If you can’t argue against it, then just take the redpill.

      Like

    • RaceRealist says:

      It’s just a correlation, it doesn’t “prove” that those genes are “for” X.

      In regards to Pulvers et al (2015), I don’t deny the alleles’ ’cause’ for brain size growth over evolutionary history, I question whether or not this is causative.

      Im not ignoring you. I’m on my phone and don’t like typing long replies with sources while on mobile. I’ll respond tonight. I don’t even disagree with a lot of what you cited and quoted.

      I have taken the ‘red pill’.

      Like

    • Brian says:

      I don’t believe you, you seems to hide yourself from the truth. If anything, you still suffer from the blue pill.

      Because the fact that you question it show wrong you’re.

      inb4 you say something about my blocked comment like “yeah, I agree with heredity/adoption studies/IQ test/anything…etc anything which prove you right but it doesn’t prove you right because I say so”.

      Because if you agree that their lack of intelligence cause their own poverty not us, that their genes pretty much decided that they can’t behave in our western world, why arguing against me?

      You should argue against the blue pilled “Afrosapien” who seems to think that genes do not matter.

      I will wait for your response but you seems weird to me.

      Like

    • Brian says:

      And I still hope for response of you Afrosapien for monday. I’m not forcing you at all, it’s just that RaceRealist apparently agree with me but will probably use mental gymnastic to disagree with me so I hope for you that you mean it when you claimed that you will debunk me monday.

      I’m not really afraid, i’m just curious about how a man who apparently love science and logic will argue against someone like me who write very long comment with actual science and logic.

      Like

    • Afrosapiens 🇫🇷🇪🇺 says:

      Lol! Man you’re a joke.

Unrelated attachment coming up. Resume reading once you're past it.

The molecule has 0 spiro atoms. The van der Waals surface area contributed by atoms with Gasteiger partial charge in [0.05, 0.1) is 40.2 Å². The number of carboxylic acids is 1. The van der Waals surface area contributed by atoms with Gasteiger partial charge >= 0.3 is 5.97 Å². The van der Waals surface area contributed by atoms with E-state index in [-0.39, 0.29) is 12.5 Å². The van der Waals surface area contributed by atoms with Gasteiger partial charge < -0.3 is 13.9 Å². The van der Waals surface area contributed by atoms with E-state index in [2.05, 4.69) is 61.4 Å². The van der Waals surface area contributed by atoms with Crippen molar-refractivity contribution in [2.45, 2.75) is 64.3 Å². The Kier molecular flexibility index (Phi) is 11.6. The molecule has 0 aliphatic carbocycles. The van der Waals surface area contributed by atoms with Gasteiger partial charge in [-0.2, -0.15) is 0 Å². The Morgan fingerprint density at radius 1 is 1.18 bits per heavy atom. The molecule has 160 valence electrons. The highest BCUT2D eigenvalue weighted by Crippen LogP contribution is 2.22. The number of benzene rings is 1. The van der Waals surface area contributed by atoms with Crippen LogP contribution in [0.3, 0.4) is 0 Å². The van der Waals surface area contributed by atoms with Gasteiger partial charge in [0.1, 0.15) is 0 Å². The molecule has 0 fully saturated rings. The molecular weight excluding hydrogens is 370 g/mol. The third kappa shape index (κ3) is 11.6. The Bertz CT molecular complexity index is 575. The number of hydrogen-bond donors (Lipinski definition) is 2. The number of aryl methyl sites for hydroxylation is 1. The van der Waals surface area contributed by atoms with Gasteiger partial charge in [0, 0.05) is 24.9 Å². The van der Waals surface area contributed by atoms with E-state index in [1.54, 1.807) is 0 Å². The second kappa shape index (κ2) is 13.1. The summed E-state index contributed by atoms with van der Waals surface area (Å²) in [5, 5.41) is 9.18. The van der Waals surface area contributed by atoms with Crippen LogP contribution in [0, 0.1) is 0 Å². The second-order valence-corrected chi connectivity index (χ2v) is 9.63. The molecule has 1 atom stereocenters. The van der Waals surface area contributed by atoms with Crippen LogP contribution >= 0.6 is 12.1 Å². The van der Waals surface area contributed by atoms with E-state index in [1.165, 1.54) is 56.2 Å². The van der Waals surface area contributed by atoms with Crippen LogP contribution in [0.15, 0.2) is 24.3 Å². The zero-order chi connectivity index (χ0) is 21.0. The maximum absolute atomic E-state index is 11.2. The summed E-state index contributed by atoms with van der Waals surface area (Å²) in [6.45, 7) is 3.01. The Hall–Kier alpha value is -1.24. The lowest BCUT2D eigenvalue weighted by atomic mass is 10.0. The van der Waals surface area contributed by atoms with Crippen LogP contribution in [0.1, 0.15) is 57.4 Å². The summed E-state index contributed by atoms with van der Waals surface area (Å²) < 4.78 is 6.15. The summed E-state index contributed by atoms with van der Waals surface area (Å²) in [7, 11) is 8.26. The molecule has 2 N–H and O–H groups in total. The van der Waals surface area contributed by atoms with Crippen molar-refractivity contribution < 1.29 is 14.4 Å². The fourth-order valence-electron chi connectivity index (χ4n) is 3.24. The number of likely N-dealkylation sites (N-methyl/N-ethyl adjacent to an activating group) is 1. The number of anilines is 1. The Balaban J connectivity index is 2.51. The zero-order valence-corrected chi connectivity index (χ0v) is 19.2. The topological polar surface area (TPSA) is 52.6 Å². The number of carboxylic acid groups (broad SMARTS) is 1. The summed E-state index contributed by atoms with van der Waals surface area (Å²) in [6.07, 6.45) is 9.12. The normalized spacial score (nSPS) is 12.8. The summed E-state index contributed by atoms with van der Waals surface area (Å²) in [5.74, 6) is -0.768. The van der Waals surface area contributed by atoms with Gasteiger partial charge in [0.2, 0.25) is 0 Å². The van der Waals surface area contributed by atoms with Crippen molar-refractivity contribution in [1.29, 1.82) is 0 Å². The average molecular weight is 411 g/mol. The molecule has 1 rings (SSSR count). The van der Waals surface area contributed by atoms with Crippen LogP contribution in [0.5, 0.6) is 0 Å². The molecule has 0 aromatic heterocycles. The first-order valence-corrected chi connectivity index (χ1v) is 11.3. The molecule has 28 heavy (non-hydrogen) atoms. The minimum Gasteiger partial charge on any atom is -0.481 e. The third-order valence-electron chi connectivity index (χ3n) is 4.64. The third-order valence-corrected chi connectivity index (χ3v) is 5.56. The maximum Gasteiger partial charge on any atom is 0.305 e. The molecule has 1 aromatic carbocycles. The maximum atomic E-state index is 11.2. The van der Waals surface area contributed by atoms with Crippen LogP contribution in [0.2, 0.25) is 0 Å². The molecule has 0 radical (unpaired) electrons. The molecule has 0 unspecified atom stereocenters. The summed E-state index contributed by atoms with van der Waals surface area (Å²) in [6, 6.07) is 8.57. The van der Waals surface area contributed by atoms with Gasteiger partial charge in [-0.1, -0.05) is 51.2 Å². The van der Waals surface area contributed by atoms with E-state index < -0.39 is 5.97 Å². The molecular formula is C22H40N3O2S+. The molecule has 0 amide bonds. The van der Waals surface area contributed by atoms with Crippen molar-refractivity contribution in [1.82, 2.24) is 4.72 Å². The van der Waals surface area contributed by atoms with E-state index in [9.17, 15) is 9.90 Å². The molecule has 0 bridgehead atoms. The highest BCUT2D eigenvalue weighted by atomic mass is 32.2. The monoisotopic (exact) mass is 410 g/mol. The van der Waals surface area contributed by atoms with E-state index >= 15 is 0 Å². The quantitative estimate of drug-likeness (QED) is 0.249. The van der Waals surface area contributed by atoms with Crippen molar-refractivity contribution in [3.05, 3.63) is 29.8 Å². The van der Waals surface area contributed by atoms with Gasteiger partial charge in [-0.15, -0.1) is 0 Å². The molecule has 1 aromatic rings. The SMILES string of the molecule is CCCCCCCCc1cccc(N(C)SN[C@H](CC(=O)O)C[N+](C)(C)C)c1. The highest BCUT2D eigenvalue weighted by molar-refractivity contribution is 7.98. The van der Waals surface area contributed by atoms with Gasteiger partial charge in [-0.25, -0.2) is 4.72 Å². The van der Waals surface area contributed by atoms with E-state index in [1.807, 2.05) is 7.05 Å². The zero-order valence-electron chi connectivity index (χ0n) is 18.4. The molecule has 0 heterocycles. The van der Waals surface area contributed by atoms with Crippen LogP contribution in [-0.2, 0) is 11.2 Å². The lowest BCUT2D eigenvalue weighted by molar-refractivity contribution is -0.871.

Like

    • Brian says:

      Oh, so you didn’t ignore me after all. I will apologize for assuming that.

      I will wait for your response monday, those who argue against me should be in their best possible shape.

      Like

    • Afrosapiens 🇫🇷🇪🇺 says:

      Lmao! I have other things to do, son.

      Like

    • Brian says:

      “Can you stick around till Monday and get a more detailed response with the links and stuff?”

      “But since you bothered writing a long piece (and writing looks kinda painful to you) I’ll address your points by mere politeness.”

      You said that though.

      Do you lie now?

      As you can see, I responded to RaceRealist when he responded to me, I never ignore responses. If they’re constructive, I will respond to them in the same way.

      He said about brain size that correlation isn’t causation. It’s not a bad argument but I responded to him by saying that I have a lot of reasons (my studies/claims from my deleted comment) to think here that correlation is causation.

      Then he claim that he agree with a lot of stuff I posted in it. It seems incoherent to me.

      Maybe you will enlight me why later.

      Like

    • Drake says:

      “sigh”

      Brian, believe me, that confidence you’ve will shatter monday. It’s dangerous.

      Afrosapien isn’t a race denier, he’s a HBDer who truly work with science/logic/facts.

      Afrosapien already debunked your claims. If he want, he can just quote you his articles or comments which already debunk you but he probably want to post a rebuttal in a frontal way, this way, you will not avoid it.

      I feel bad with what will come to you monday.